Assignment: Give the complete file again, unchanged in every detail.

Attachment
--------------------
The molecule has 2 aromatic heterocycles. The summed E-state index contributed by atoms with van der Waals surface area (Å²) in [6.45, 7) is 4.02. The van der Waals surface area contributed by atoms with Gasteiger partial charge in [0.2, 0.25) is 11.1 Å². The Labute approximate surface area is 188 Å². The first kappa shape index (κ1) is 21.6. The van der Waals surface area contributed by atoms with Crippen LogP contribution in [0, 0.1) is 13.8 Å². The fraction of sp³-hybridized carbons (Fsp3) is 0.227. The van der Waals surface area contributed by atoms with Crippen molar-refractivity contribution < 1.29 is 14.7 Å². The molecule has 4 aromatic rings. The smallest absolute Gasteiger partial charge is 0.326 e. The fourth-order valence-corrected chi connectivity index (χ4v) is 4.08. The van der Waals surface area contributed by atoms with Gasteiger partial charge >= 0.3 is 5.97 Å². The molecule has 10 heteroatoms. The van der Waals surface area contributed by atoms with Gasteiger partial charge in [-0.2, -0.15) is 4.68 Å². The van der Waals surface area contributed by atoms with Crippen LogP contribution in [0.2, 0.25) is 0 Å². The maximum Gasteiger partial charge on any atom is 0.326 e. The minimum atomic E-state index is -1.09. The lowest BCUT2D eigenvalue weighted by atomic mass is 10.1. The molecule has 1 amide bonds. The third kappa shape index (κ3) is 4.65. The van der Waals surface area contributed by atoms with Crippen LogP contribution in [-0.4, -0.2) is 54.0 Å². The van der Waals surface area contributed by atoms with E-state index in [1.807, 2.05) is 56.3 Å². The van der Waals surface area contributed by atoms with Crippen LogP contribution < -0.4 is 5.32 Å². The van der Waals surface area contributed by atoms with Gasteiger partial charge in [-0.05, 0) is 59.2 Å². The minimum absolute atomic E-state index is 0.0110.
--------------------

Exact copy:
The molecule has 2 aromatic heterocycles. The summed E-state index contributed by atoms with van der Waals surface area (Å²) in [6.45, 7) is 4.02. The van der Waals surface area contributed by atoms with Gasteiger partial charge in [0.2, 0.25) is 11.1 Å². The Labute approximate surface area is 188 Å². The first kappa shape index (κ1) is 21.6. The van der Waals surface area contributed by atoms with Crippen LogP contribution in [0, 0.1) is 13.8 Å². The fraction of sp³-hybridized carbons (Fsp3) is 0.227. The van der Waals surface area contributed by atoms with Crippen molar-refractivity contribution < 1.29 is 14.7 Å². The molecule has 4 aromatic rings. The smallest absolute Gasteiger partial charge is 0.326 e. The fourth-order valence-corrected chi connectivity index (χ4v) is 4.08. The van der Waals surface area contributed by atoms with Gasteiger partial charge >= 0.3 is 5.97 Å². The molecule has 10 heteroatoms. The van der Waals surface area contributed by atoms with Gasteiger partial charge in [-0.2, -0.15) is 4.68 Å². The van der Waals surface area contributed by atoms with Crippen LogP contribution in [0.2, 0.25) is 0 Å². The maximum Gasteiger partial charge on any atom is 0.326 e. The minimum atomic E-state index is -1.09. The lowest BCUT2D eigenvalue weighted by atomic mass is 10.1. The molecule has 1 amide bonds. The third kappa shape index (κ3) is 4.65. The van der Waals surface area contributed by atoms with Crippen LogP contribution in [-0.4, -0.2) is 54.0 Å². The van der Waals surface area contributed by atoms with E-state index in [1.807, 2.05) is 56.3 Å². The van der Waals surface area contributed by atoms with Crippen LogP contribution < -0.4 is 5.32 Å². The van der Waals surface area contributed by atoms with Gasteiger partial charge in [-0.05, 0) is 59.2 Å². The minimum absolute atomic E-state index is 0.0110.